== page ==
When Gov. Jerry Brown announced mandatory water restrictions for California, he took a moment to underscore the meaning of the edict. “The idea of your nice little green lawn getting watered every day, those days are past,” the governor said, suggesting a new era had begun.
News reports said the mandatory rationing was a first for the state. However, Brown was not the first public official to remind Californians — and especially Southern Californians — of the impossibility of a limitless number of residents maintaining a lush lifestyle in an arid region.
More than a century ago, William Mulholland tried to persuade a burgeoning L.A. populace to come to its water senses. Mulholland, superintendent of the Department of Water and Power's predecessor agency, is often portrayed as an imperious water thief, but the record shows him to be the city's original conservation advocate and a champion of sustainability, whose deeds and practices merit a closer look in these troubled times.
In 1893, a decade-long drought began in Los Angeles; from that July to the next only 6.73 inches of rain fell, 8.25 inches below the average of about 15 inches. Residents began complaining about fishy-tasting water caused by algae blooms in city reservoirs, about pressure-less faucets in multistory buildings and about fire hydrants dribbling while homes went up in flames.
Mulholland issued bans on lawn watering (inspectors issued 150 violations at the end of the rainy season in 1904), cut off the flow to city fountains and ponds (pines in Elysian Park reportedly turned brown), redoubled efforts to install newfangled devices called water meters (his research showed that meters, which had been in existence less than 20 years, cut usage by half on average) and threatened to sue outraged farmers and ranchers who were pumping unlimited amounts of water from the Los Angeles River aquifer in the San Fernando Valley .
His efforts reduced per capita consumption — 267 gallons a day at the time — by a third, and eventually to 140 gallons a day. (Brown is hoping for a mere 25% reduction.) But “the Chief,” as Mulholland was known, faced a problem that no amount of rationing and metering could combat: the incessant flow of settlers to the Los Angeles Basin.
In 1900, the population was 100,000; by 1904, that figure had doubled, rendering conservation efforts virtually moot. Mulholland told the city water commissioners, perhaps only half in jest, that the only answer was to have the president of the chamber of commerce shot.
When the commissioners demurred, Mulholland fashioned an unprecedented solution that is debated to this day: He wrested the Owens River from the east side of the Sierra and built a complicated, gravity-powered aqueduct to carry those waters 233 miles to Los Angeles.
From the beginning, there were protests, chiefly from Owens Valley residents who wanted the newly created Bureau of Reclamation to use the valley's water for a local irrigation project. Ultimately, President Theodore Roosevelt decided the matter, saying of the disputed river, “It is a hundred- or a thousand-fold more important to the state and more valuable to the people as a whole if used by the city than if used by the people of Owens Valley.”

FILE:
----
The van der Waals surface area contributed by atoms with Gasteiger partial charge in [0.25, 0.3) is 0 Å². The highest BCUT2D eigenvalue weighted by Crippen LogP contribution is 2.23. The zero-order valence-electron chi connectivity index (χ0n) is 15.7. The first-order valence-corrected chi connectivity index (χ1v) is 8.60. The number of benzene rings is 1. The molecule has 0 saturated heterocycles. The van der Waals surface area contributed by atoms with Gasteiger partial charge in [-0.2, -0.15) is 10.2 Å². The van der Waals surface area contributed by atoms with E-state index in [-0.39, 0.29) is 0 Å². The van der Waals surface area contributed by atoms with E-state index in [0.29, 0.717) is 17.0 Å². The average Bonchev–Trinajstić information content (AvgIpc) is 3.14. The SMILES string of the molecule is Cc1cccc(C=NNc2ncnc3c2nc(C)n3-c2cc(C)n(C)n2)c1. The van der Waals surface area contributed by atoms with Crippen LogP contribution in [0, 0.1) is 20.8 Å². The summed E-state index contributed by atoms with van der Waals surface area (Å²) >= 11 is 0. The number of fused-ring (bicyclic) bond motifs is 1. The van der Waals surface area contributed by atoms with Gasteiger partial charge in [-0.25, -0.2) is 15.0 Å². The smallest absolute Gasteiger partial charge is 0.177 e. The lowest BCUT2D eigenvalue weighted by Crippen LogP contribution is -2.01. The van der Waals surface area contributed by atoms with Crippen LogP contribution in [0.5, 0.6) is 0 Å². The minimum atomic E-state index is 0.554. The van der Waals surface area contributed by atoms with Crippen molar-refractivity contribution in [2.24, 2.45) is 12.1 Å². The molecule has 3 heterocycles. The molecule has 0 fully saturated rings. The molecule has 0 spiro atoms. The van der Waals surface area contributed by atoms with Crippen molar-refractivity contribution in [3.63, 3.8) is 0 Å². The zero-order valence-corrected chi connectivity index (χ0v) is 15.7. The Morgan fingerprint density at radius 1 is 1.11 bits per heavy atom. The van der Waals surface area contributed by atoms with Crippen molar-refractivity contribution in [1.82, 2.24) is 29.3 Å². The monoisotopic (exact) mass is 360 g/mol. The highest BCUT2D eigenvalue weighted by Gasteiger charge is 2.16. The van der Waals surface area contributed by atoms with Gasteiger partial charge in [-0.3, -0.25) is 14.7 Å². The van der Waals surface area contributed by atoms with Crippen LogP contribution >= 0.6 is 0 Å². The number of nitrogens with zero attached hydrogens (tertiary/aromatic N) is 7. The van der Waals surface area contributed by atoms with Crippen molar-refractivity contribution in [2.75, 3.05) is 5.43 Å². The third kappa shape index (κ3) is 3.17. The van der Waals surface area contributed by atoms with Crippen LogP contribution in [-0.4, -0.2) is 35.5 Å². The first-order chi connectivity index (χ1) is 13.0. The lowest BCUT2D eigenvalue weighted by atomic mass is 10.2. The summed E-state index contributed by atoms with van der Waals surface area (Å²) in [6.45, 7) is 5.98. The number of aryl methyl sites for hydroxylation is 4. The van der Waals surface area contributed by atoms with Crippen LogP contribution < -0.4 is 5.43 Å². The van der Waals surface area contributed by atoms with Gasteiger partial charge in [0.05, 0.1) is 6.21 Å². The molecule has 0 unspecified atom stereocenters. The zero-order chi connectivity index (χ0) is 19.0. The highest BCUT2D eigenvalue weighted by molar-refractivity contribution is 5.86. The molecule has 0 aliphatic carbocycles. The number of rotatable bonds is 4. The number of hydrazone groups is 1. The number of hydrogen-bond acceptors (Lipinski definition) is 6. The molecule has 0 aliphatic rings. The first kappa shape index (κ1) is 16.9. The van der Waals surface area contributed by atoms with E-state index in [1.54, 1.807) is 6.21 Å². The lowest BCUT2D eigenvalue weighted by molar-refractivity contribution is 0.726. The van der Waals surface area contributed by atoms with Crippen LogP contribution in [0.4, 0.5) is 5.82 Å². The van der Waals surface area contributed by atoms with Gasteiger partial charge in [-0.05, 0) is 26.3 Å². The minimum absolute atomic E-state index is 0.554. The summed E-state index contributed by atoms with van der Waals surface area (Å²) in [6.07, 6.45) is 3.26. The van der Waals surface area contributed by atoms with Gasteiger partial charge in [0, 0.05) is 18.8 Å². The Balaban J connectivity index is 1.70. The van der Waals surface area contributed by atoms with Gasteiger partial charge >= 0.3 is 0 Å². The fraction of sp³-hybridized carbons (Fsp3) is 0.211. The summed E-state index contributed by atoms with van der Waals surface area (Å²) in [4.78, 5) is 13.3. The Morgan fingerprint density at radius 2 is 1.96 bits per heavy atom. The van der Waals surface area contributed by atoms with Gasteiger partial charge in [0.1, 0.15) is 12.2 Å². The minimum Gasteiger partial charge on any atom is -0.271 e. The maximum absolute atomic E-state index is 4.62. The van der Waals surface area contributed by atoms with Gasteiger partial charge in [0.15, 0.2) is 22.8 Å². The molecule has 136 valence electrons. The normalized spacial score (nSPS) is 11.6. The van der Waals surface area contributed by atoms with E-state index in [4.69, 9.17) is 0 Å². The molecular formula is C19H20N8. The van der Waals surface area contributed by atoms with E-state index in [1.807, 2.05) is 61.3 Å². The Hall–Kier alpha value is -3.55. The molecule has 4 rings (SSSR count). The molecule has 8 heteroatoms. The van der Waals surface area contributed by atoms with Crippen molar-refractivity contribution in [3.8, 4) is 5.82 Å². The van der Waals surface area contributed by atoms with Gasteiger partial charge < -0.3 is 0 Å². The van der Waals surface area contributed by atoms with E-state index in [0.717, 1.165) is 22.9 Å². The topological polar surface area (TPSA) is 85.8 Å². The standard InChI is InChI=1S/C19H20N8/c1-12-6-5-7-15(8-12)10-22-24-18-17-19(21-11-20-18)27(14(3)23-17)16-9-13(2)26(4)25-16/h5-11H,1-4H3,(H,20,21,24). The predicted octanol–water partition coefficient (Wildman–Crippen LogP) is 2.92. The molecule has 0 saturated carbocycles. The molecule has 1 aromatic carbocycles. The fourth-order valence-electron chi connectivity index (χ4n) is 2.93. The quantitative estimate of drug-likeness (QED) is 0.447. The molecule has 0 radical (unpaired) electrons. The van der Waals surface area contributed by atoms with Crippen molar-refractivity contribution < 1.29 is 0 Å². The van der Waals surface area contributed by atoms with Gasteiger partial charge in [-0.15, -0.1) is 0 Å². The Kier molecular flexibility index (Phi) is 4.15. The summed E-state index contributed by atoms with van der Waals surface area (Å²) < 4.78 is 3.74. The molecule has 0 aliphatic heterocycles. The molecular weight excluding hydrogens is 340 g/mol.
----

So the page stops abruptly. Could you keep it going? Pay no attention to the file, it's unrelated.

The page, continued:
Later books on Western water policy, including Marc Reisner's influential “Cadillac Desert,” published in 1986, have accused Mulholland of manufacturing the decade of drought, somehow hiding vast supplies of water from a thirsty region in order to drum up support for his aqueduct. In support of this theory, Reisner wrote that during the eight years it took to build the aqueduct (it actually took six years, from 1907 to 1913) “the population of the city rose from 200,000 to 500,000 people, yet no water crisis occurred.”
Reisner was right about the lack of a water crisis, but he is being misleading. Rain began to fall again in relatively bountiful amounts by 1904-05, and the situation was also helped by Mulholland's other major innovation, the installation of several huge pumping stations that drew millions of gallons daily from the Los Angeles River aquifer (the “upside-down river,” in Mulholland's parlance) near the Glendale Narrows. Water had been “hidden” all right, but by nature, not by the Chief.
What lessons might we learn from Mulholland's century-old tussle with drought? The most obvious is that dry spells end — but that take-away doesn't fit very well with the new normal of climate change. The better lesson is also obvious: Conservation has its limits.
As U.S. House Majority Leader Kevin McCarthy (R–Bakersfield) said in response to Brown's announcement, “I'm from the Central Valley and we know that we cannot ration our way out of this drought.” McCarthy instead wants to build his way out of it, lobbying for two vast new water storage facilities. Although that might sound like a Mulholland approach, I suspect that, were the Chief around to ask, he would begin by repeating, “Growth has its limits here.”
Politicians and titans of business paid little attention to Mulholland's warnings 100 years ago, and capping growth is political anathema today. But unless the heavens open soon, or a previously unknown upside-down river is miraculously discovered, or desalinization becomes somehow feasible overnight, the question pondered by Californians in 1904 — “Which places will get the water in order to grow?” — may seem quaint. Instead, we may be asking, “Which places will survive, and which will die?”
Les Standiford's latest book is "Water to the Angels: William Mulholland, His Monumental Aqueduct, and the Rise of Los Angeles." He will participate on the "Shaping California" panel at the Los Angeles Times Book Festival on April 19.